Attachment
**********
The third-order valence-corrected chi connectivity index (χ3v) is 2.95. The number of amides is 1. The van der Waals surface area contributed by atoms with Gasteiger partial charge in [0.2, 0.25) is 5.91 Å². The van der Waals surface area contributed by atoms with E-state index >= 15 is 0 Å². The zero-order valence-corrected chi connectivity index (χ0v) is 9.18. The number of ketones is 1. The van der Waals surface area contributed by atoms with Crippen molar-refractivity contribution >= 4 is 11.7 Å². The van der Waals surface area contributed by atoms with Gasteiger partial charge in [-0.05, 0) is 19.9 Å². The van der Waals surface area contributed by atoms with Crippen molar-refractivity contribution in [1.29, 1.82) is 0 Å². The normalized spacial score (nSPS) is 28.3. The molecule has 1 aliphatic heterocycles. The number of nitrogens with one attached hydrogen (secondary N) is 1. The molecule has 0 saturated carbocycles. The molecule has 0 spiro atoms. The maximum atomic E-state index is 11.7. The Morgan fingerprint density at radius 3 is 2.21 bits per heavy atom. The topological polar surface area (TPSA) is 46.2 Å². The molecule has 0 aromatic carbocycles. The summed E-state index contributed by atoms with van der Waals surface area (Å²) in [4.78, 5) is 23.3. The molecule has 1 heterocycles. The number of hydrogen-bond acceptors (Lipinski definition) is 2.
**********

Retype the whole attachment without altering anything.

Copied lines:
The third-order valence-corrected chi connectivity index (χ3v) is 2.95. The number of amides is 1. The van der Waals surface area contributed by atoms with Gasteiger partial charge in [0.2, 0.25) is 5.91 Å². The van der Waals surface area contributed by atoms with E-state index >= 15 is 0 Å². The zero-order valence-corrected chi connectivity index (χ0v) is 9.18. The number of ketones is 1. The van der Waals surface area contributed by atoms with Crippen molar-refractivity contribution >= 4 is 11.7 Å². The van der Waals surface area contributed by atoms with Gasteiger partial charge in [-0.05, 0) is 19.9 Å². The van der Waals surface area contributed by atoms with Crippen molar-refractivity contribution in [1.29, 1.82) is 0 Å². The normalized spacial score (nSPS) is 28.3. The molecule has 1 aliphatic heterocycles. The number of nitrogens with one attached hydrogen (secondary N) is 1. The molecule has 0 saturated carbocycles. The molecule has 0 spiro atoms. The maximum atomic E-state index is 11.7. The Morgan fingerprint density at radius 3 is 2.21 bits per heavy atom. The topological polar surface area (TPSA) is 46.2 Å². The molecule has 0 aromatic carbocycles. The summed E-state index contributed by atoms with van der Waals surface area (Å²) in [4.78, 5) is 23.3. The molecule has 1 heterocycles. The number of hydrogen-bond acceptors (Lipinski definition) is 2.